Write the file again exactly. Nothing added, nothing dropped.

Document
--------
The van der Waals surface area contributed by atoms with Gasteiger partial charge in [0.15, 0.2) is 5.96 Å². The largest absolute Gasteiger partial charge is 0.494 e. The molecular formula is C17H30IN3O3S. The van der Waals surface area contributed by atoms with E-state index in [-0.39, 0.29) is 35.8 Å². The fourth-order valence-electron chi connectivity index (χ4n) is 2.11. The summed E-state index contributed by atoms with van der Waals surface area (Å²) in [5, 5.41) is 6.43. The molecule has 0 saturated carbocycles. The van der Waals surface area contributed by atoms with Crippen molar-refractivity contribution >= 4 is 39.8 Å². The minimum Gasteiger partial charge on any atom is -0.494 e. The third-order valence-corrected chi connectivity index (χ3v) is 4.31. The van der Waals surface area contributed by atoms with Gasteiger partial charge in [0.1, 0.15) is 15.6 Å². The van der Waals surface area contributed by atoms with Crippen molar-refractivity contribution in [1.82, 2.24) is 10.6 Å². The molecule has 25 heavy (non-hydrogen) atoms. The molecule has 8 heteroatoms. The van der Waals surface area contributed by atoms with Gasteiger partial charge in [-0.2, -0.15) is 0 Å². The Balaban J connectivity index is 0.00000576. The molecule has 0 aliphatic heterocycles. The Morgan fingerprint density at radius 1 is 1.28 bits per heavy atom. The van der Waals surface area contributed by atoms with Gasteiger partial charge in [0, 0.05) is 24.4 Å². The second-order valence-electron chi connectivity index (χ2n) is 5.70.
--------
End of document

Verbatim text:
The van der Waals surface area contributed by atoms with Gasteiger partial charge in [0.15, 0.2) is 5.96 Å². The largest absolute Gasteiger partial charge is 0.494 e. The molecular formula is C17H30IN3O3S. The van der Waals surface area contributed by atoms with E-state index in [-0.39, 0.29) is 35.8 Å². The fourth-order valence-electron chi connectivity index (χ4n) is 2.11. The summed E-state index contributed by atoms with van der Waals surface area (Å²) in [5, 5.41) is 6.43. The molecule has 0 saturated carbocycles. The van der Waals surface area contributed by atoms with Crippen molar-refractivity contribution >= 4 is 39.8 Å². The minimum Gasteiger partial charge on any atom is -0.494 e. The third-order valence-corrected chi connectivity index (χ3v) is 4.31. The van der Waals surface area contributed by atoms with Gasteiger partial charge in [0.1, 0.15) is 15.6 Å². The van der Waals surface area contributed by atoms with Crippen molar-refractivity contribution in [1.82, 2.24) is 10.6 Å². The molecule has 25 heavy (non-hydrogen) atoms. The molecule has 8 heteroatoms. The van der Waals surface area contributed by atoms with Gasteiger partial charge in [-0.2, -0.15) is 0 Å². The Balaban J connectivity index is 0.00000576. The molecule has 0 aliphatic heterocycles. The Morgan fingerprint density at radius 1 is 1.28 bits per heavy atom. The van der Waals surface area contributed by atoms with Gasteiger partial charge in [0, 0.05) is 24.4 Å². The second-order valence-electron chi connectivity index (χ2n) is 5.70.